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This little country is possibly Europe’s best-kept secret

There are some countries that remain an enigma, even when many of us travel the world daily via the internet. Malta is one of those countries, although we’re starting to suspect its mystery may be intentional…

This little country is possibly Europe’s best-kept secret
Photo: © viewingmalta.com

One of many things you probably don’t know about Malta is that it’s an archipelago. Granted, it’s a small archipelago made up of just three islands: Malta, Gozo, and Comino. But when each is as rich with natural beauty and history as the Maltese islands are, three is more than enough.

Planted in turquoise Mediterranean waters, just 90 kilometres south of Sicily and 300 kilometres north of Africa, Malta is a secluded gem with old-world charm. What’s more, with 300 days of sunshine a year and an average temperature of 23 degrees Celsius, it’s a year-round destination.

It’s also an eclectic spot with something for everyone. And we mean everyone. From sun-seekers to history buffs, water sports fanatics to self-confessed foodies.

With megalithic temples older than the Pyramids and Stonehenge (and claimed to be the oldest free-standing structures on Earth), 365 churches and chapels built from the 11th century onwards, spotless beaches, trendy restaurants, hip bars, and a climate that’s been voted “best in the world”, it’s hard to find a single place that offers more.

Find out more about Malta and start planning your trip

Holidaymakers searching for sun can unwind on stretching shorelines bordered by crystal clear seas. Sailing, snorkelling, windsurfing and scuba diving, among other water sports, are on offer, so you can spend a day at the beach even if you’re not a sun worshipper.

Ghajn Tuffieha beach. Photo: © viewingmalta.com

Among Malta’s many virtually untouched beaches are Ghajn Tuffieha, a narrow stretch of golden sand that appears to have been frozen in time 2000 years ago; the Blue Lagoon on Comino, a picture-perfect spot with cyan water and breath-taking views of the archipelago; and the red sands and lush greenery at Gozo’s Ramla Bay.

There are ferry terminals on all the islands so you can hop about the archipelago and soak in a view of the vast open ocean along the way. Ferries run all year round and take approximately 20 to 40 minutes each way, so you can easily explore all three islands.

After a day in the sun, you’ll be faced with the challenging task of picking where to eat at one of the many restaurants serving local and international cuisine. And wherever you’re staying — whether St. Julian in the north or Birzebbugia in the south — you’ll find a menu to suit your taste.

Order the catch of the day, share a freshly baked pizza, or try traditional Maltese dishes including rabbit stew and widow’s soup, a hearty hotpot with lumps of fresh goat’s cheese.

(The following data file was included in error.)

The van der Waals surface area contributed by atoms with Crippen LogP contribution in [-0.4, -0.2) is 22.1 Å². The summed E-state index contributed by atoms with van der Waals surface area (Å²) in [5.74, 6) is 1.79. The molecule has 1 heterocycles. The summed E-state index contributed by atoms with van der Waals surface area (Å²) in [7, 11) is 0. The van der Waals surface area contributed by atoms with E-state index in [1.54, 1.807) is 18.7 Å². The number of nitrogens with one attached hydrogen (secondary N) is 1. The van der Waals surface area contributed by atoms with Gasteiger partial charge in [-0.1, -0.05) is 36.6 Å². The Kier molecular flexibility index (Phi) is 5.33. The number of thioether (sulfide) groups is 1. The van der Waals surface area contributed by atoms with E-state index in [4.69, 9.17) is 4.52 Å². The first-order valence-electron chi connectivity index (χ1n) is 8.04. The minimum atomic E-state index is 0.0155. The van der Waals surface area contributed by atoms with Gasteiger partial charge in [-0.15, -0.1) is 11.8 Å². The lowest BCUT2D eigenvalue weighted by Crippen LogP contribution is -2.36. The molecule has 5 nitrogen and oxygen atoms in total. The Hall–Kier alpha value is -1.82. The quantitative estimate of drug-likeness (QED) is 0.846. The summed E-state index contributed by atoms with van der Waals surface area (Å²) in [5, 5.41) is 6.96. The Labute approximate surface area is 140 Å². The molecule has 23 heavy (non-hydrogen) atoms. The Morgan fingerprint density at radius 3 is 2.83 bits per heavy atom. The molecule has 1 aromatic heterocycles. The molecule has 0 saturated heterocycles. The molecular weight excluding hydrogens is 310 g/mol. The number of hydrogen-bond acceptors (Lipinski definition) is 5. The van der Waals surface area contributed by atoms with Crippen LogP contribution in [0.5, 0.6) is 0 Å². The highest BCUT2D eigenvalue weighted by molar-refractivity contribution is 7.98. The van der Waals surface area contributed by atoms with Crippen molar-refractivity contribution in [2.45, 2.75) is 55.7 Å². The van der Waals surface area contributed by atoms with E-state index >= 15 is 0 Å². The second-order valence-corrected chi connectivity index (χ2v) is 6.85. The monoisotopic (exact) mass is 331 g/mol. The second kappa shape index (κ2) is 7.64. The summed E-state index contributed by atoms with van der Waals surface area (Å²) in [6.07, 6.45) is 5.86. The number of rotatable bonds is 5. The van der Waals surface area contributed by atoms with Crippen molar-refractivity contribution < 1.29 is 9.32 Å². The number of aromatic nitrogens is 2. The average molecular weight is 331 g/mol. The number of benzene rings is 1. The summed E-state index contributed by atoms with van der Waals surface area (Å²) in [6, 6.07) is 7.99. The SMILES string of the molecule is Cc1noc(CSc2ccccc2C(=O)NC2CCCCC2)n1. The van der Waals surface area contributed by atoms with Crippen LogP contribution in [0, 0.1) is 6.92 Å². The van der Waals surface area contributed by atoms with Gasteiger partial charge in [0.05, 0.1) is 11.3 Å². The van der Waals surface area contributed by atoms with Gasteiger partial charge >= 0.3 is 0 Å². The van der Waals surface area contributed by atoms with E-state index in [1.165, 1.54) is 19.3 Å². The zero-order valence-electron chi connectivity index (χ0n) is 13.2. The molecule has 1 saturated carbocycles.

Dine at one of Malta's many cafes and restaurants. Photo: © viewingmalta.com

There’s also an up-and-coming nightlife scene with sleek cocktail lounges, rooftop bars, and late-night clubs — including a resident DJ spinning tunes at Twenty Two, Malta’s highest nightclub on the twenty-second floor of the Portomaso Tower.

The country’s potential as a party destination hasn’t gone unnoticed. For the past three years Ibiza favourite Annie Mac has chosen Malta to host her pre-summer event, Lost & Found Festival, held each year in May. It’s lured in a whole new type of tourist and spurred on the country’s ongoing efforts to rival popular destinations like Barcelona and Croatia.

But it’s not all beaches, restaurants, and bars. For those of you who like your sunshine holidays with a side of city break, Malta is proof you can have both. Although it’s been independent since 1964, everywhere you look you see well-preserved evidence of the several civilisations that have inhabited Malta over the past 7,000 years.

Read more about everything there is to see and do in Malta

Previously, Malta was a naval base for a succession of superpowers, including the Phoenicians, Romans, Normans, and British, to name just a few. For lovers of culture, this is perhaps one of Malta’s most alluring qualities.

The blend of customs left behind is evident everywhere. From the cuisine (a mix of rustic Mediterranean dishes) and the local language (descended from an extinct variety of Arabic with Italian and French influence — although English is also widely spoken), to the architecture (a combination of styles from Siculo-Norman to Baroque and neoclassical) and the art (including several Caravaggios painted by the Italian artist during his 15-month stay on the island).

The waterfront in Valletta. Photo: © viewingmalta.com

Its capital city is among the three Maltese sites inscribed on the UNESCO World Heritage List. Valletta, known locally as “Il-Belt”, was built in the late Renaissance period and is awash with cultural and historical features. It’s no surprise the city has been named 2018’s European Capital of Culture.